The conversion, return, and confession: When he becomes bankrupt, the prodigal son ends up feeding pigs, a task that was forbidden to a Jew (Leviticus 11:7; 14:8).  Having sunk to the depths of economic, spiritual and moral depravity, the prodigal finally “comes to his senses” (v. 17).  So he decides to return to his father, to ask his forgiveness and to receive the status of a hired servant.   When he sees his son returning, the ever-watchful father runs to him and gives him a cordial welcome along with a new robe, a ring and new shoes. Symbolically, the robe stands for honor; the ring for authority (the signet ring gave a person the power of attorney) and the shoes for the son's place as a member of the family (slaves did not wear shoes).   The father also throws a great feast killing the “fatted calf’ reserved for the Passover feast so that all may rejoice at the wanderer's return.   

The “Prodigal Father” and the self-righteous elder brother:  The parable illustrates the wonder of God’s love and unconditional forgiveness. God seeks out the sinner and forgives him unconditionally. Jesus recounts the story of the elder brother as his response to the accusation by the self-righteous Pharisees that he was the friend of sinners.  The elder brother represents the self-righteous Pharisees who would rather see a sinner destroyed than saved.  He reflects the Pharisees' attitude that obedience to Mosaic Law is a duty, not a loving service.  Like the Pharisees, the elder brother lacks sympathy for his sibling and levels accusations against him. As a self-righteous person, he refuses to forgive. Thus, his grudge becomes a sin in itself, resulting in his self-exclusion from the banquet of his father’s love.  That is what we all do when we sin.  We exclude ourselves from the banquet of God’s love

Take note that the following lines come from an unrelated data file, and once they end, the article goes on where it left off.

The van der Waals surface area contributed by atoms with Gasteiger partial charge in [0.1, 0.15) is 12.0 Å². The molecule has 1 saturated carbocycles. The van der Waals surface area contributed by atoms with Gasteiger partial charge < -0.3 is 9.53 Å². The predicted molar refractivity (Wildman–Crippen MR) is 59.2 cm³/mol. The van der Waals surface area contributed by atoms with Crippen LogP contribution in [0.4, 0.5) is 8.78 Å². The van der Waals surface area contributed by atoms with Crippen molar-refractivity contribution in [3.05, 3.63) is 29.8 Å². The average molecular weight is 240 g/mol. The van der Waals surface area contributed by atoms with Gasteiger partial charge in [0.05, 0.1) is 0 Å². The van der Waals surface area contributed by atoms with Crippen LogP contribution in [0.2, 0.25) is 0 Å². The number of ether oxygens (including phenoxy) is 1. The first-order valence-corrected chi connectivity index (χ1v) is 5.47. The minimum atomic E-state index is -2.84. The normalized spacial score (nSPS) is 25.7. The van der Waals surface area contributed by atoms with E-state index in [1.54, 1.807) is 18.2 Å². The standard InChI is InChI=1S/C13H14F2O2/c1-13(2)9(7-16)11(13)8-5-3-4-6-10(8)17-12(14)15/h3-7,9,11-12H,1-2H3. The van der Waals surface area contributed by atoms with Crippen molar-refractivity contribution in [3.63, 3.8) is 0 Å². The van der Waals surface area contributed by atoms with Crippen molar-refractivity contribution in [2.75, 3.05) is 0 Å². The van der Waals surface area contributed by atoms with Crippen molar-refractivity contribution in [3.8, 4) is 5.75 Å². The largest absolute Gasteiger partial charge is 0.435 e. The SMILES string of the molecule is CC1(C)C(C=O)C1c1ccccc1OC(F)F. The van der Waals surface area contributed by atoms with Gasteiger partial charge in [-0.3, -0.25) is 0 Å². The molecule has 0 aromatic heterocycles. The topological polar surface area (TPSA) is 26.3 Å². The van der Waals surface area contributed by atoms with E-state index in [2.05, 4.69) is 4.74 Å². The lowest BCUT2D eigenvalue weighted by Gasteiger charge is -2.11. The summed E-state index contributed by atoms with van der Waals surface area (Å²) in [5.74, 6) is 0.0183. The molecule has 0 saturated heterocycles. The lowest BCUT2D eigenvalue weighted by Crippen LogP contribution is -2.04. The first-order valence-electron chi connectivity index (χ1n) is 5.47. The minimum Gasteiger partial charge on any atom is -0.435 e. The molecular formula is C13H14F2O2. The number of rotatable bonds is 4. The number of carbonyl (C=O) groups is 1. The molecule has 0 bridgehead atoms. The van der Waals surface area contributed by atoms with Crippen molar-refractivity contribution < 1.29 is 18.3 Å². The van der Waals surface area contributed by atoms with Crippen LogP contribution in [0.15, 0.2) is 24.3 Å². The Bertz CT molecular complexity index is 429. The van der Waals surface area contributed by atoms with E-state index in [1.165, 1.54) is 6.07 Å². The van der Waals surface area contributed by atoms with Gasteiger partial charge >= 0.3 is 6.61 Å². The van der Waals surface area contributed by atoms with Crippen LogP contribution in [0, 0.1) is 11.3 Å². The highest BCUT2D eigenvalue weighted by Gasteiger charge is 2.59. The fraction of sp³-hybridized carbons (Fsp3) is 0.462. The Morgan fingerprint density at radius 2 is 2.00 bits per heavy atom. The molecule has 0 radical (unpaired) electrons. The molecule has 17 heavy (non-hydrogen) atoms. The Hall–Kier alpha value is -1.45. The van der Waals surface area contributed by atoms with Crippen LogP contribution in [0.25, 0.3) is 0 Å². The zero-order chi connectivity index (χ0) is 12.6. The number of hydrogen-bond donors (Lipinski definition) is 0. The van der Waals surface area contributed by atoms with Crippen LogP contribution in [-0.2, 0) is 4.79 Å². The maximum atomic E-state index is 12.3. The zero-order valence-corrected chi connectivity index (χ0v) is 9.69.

Life messages: 1) Live everyday as merciful God’s forgiven children: Let us begin every day praying for the strengthening anointing of the Holy Spirit to do God’s holy will by doing good and avoiding evil, by trying to live in God’s presence everywhere. Before we go to bed at night, let us examine our conscience and confess to God our sins and failures of the day, asking His pardon and forgiveness.  Let us resolve to receive the Sacrament of Reconciliation if we have fallen into serious sins. Let us continue to ask for God’s forgiveness before we receive Jesus in Holy Communion during the Holy Mass. Thus, let us live a peaceful life as forgiven prodigal children, getting daily reconciled with God our merciful and forgiving Father.

2) Let us ask God for the courage and good will to extend God’s forgiveness to others:  Let us realize the truth that our brothers and sisters deserve and expect from us the same compassion, kindness and forgiveness which we receive from our merciful God. As forgiven prodigals, we must be forgiving people as Jesus taught us to pray, “forgive us our trespasses as we forgive those who trespass against us.” As we continue with the celebration of the Holy Mass, let us pray also for God's Divine mercy on all of us who have fallen away from God’s grace.  Let us open our eyes to see and ears to hear that Jesus is welcoming us back home!

3) We need the Father’s Compassion: Some of us take the prodigal son as a role model; go astray at will and comeback to be welcomed back.  Some others are ‘good’ like the elder brother; not willing to forgive. Once we have returned to the Father and had been welcomed and accepted, we must emulate the love and forgiveness as shown by father in the story. As heirs to our Father we must practice love and forgiveness for all in need.  Jesus is not asking us to be like either of the two brothers.  Let us try and be like the father in the story. “Be perfect as my heavenly Father is perfect.” Be compassionate as my Father.” (Joe Vempeny) (Fr. Antony Kadavil)

12 September 2019, 09:00